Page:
Posted on by Dal
Chris Webber finally left Sacramento -- and for a whole lot less than a King's ransom.
Now, the Kings will find out whether they're really a better team without their cornerstone, and the Philadelphia 76ers will learn whether another superstar can thrive alongside Allen Iverson.
The Kings dealt Webber to the Sixers late Wednesday night in a six-player deal that dramatically reshaped both clubs on the eve of the trade deadline.
Philadelphia got Webber, one of the NBA's elite power forwards and a five-time All-Star, along with reserve forwards Matt Barnes and Michael Bradley. The Sixers gave up relatively little in return, sending veteran forwards Corliss Williamson, Kenny Thomas and Brian Skinner to the Kings.
Webber's departure from Sacramento has been discussed nearly since the moment Geoff Petrie acquired him from Washington before the 1999 season. The Kings' president of basketball operations rebuilt the small-market Kings around Webber, transforming the franchise from a perennial loser to a club with six straight winning seasons and two division titles.
``He has been an instrumental part of ushering in an era of basketball here in Sacramento that most of the world at that time did not believe could happen,'' Petrie said late Wednesday night. ``I don't think myself or anyone in this organization could thank him enough.''
Petrie was typically vague about his reasons for the deal, citing only ``flexibility and versatility,'' but Webber is due to make $62 million over the next three seasons -- and Petrie clearly is among the NBA observers who believe Sacramento's up-tempo passing offense will be even better without Webber in the middle.
Peja Stojakovic, Brad Miller and Mike Bibby all thrived last season while Webber recovered from knee surgery -- but all three stars regressed when Webber returned. Though both Webber and Stojakovic denied rumors of a rift between Sacramento's stars, Stojakovic demanded a trade from the Kings last summer.
And though Webber had the best years of his career in Sacramento, the forward with the megawatt smile and larger-than-life personality always longed for a bigger stage -- even after the Kings re-signed him to a seven-year deal worth approximately $127 million in 2001.
In Philadelphia, Webber will get the national attention he always craved -- and Iverson will get some of the help he has always wanted.
``The message that we're sending is that we went out and got a player who's averaging 21 and 10 to go along with our young players,'' Sixers president Billy King said. ``I think the way we play, it allows some of our younger guys to develop even more because you've got a big guy now that can really make passes and shoot the jump shot.''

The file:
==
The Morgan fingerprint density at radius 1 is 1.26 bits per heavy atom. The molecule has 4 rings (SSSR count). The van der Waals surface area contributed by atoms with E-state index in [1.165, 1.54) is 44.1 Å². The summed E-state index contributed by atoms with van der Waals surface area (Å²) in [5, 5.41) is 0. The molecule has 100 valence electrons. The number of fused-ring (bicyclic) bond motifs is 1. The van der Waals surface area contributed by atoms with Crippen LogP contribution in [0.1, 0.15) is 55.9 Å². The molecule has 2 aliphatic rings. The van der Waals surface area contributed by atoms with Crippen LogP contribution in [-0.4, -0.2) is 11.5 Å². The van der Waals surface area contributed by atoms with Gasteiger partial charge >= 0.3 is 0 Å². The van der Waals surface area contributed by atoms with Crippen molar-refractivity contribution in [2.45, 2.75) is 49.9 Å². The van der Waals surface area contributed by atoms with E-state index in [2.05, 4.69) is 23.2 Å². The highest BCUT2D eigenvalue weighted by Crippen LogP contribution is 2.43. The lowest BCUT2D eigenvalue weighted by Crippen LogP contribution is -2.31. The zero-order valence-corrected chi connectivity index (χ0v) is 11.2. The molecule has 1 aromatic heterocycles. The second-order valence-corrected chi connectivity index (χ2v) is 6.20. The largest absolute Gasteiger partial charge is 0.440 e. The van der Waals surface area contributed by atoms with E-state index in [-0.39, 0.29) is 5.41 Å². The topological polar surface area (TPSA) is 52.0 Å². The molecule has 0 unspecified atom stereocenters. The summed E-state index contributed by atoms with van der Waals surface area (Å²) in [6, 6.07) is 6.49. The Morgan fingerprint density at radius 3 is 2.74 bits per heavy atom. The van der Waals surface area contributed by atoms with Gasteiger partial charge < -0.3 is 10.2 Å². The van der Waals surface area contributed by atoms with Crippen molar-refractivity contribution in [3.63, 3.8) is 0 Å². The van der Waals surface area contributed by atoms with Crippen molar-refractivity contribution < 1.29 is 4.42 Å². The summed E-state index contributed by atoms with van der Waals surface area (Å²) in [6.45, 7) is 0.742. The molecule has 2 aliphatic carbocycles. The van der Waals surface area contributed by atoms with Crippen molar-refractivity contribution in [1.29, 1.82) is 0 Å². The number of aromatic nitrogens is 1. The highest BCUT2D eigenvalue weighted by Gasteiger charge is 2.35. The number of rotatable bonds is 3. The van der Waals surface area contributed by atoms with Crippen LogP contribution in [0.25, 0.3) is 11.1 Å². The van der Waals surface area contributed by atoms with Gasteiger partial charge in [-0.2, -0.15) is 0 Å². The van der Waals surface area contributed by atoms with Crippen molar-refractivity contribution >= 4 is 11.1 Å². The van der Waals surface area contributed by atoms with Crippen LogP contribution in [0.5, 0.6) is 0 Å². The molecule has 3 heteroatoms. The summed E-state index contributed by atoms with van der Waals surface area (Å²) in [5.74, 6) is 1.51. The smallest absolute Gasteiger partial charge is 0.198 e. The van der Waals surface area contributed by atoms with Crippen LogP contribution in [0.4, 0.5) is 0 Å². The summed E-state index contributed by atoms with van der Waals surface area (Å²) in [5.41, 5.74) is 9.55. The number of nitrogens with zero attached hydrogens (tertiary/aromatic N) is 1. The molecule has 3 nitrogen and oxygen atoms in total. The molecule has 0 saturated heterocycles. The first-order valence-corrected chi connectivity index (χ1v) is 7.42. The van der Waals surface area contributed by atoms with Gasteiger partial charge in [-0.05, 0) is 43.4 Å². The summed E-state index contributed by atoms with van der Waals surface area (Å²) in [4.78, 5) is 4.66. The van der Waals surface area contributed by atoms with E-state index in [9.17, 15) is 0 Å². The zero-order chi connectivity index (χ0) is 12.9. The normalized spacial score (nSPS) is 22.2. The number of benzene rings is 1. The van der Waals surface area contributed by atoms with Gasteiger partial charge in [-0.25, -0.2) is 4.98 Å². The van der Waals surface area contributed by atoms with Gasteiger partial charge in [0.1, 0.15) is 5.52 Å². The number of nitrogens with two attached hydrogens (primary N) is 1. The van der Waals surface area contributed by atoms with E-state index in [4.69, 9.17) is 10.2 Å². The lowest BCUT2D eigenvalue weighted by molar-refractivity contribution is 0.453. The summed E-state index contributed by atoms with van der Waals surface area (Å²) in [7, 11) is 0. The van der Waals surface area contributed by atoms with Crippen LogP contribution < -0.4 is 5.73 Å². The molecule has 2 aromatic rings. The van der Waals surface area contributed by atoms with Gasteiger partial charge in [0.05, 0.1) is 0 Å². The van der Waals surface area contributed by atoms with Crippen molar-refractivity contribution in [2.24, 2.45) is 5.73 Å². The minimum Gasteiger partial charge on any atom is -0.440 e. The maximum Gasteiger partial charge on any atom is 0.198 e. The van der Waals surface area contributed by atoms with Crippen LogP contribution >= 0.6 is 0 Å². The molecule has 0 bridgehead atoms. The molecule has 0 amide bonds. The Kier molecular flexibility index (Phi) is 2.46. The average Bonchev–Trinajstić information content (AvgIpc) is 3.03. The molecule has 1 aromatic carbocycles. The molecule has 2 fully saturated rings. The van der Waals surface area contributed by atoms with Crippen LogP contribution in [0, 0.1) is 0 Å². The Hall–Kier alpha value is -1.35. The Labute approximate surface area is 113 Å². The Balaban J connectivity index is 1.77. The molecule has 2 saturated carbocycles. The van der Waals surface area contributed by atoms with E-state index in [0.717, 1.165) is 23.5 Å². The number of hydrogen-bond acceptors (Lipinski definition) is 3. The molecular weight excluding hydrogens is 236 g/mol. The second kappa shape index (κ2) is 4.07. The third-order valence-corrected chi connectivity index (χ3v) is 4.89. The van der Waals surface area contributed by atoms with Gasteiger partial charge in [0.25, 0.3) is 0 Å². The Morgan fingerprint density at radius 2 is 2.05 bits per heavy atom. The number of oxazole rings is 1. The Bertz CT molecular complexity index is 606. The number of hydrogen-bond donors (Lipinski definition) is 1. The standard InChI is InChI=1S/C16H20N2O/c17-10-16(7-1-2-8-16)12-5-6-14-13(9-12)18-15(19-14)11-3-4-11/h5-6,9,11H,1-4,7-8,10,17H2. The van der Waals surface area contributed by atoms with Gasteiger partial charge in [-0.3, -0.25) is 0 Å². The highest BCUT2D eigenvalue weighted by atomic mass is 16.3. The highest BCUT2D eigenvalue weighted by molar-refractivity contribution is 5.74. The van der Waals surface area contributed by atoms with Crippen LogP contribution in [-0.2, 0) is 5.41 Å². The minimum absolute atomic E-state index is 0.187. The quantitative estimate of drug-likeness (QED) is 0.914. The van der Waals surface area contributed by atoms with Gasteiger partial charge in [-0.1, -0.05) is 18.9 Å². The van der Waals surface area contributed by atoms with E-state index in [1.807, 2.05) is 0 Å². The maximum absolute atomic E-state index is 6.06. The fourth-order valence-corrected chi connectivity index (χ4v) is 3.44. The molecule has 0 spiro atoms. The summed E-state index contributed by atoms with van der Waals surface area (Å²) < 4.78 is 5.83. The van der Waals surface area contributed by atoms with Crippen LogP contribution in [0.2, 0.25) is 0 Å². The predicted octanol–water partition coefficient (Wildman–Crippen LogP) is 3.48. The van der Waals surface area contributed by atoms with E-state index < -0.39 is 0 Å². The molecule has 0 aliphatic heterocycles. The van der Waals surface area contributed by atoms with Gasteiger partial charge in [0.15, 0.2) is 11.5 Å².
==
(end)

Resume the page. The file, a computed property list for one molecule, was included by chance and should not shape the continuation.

The 76ers host the Kings on Saturday, and Philadelphia will play in Sacramento on March 28.
The Sixers are 26-27 and just a half-game behind Boston for first place in the Atlantic Division, while the Kings have the NBA's seventh-best record at 34-20 heading out on a six-game road trip, their longest of the season.
verson, the NBA's leading scorer, claimed he didn't ask to be traded if the Sixers didn't make any bold moves to contend in a weakened Eastern Conference this year -- but the All-Star game MVP believed the Sixers needed help to make a playoff push.
``If there's anything we need, it's definitely a big man,'' he said Monday. ``A big man would help us a lot, especially a big man that can rebound and block shots.''
Webber, the No. 1 overall pick in 1993 following a stellar career at Michigan, has played exceptionally well for the Kings in recent weeks, averaging 21.3 points, 9.7 rebounds and 5.5 assists per game -- though he isn't the athlete he was before knee surgery.
Williamson, a first-round draft pick by the Kings in 1995, played five years in Sacramento before being traded to Toronto for Doug Christie following the 1999-00 season. The NBA's top sixth man in 2001-02 with the Pistons, Williamson is averaging 10.8 points and 3.7 rebounds this season.
Thomas, an undersized power forward with a reliable jumper, fell out of favor with coach Jim O'Brien this season, while Skinner was a free-agent bust.
Barnes, a Sacramento native, has been a seldom-used reserve for the Kings this season, though he took Stojakovic's spot in the starting lineup recently. Bradley was acquired earlier in the season in Sacramento's deal for Mobley, but hasn't played much.
Petrie had never made a significant in-season trade before this season, but made two in recent weeks: The Kings acquired Cuttino Mobley from Orlando for Christie last month, beginning his most radical reshaping of Sacramento's roster since 1999.
Stojakovic, Bibby and injured guard Bobby Jackson are the only remaining Kings who were with the team in the 2003 playoffs.
``I think we can still have a very good basketball team the remainder of the season,'' Petrie said. ``It's going to be a challenge with the amount of change we've made now, because I'm trying to blend in even more new faces with 29 games to go. I have a lot of confidence in our remaining nucleus.''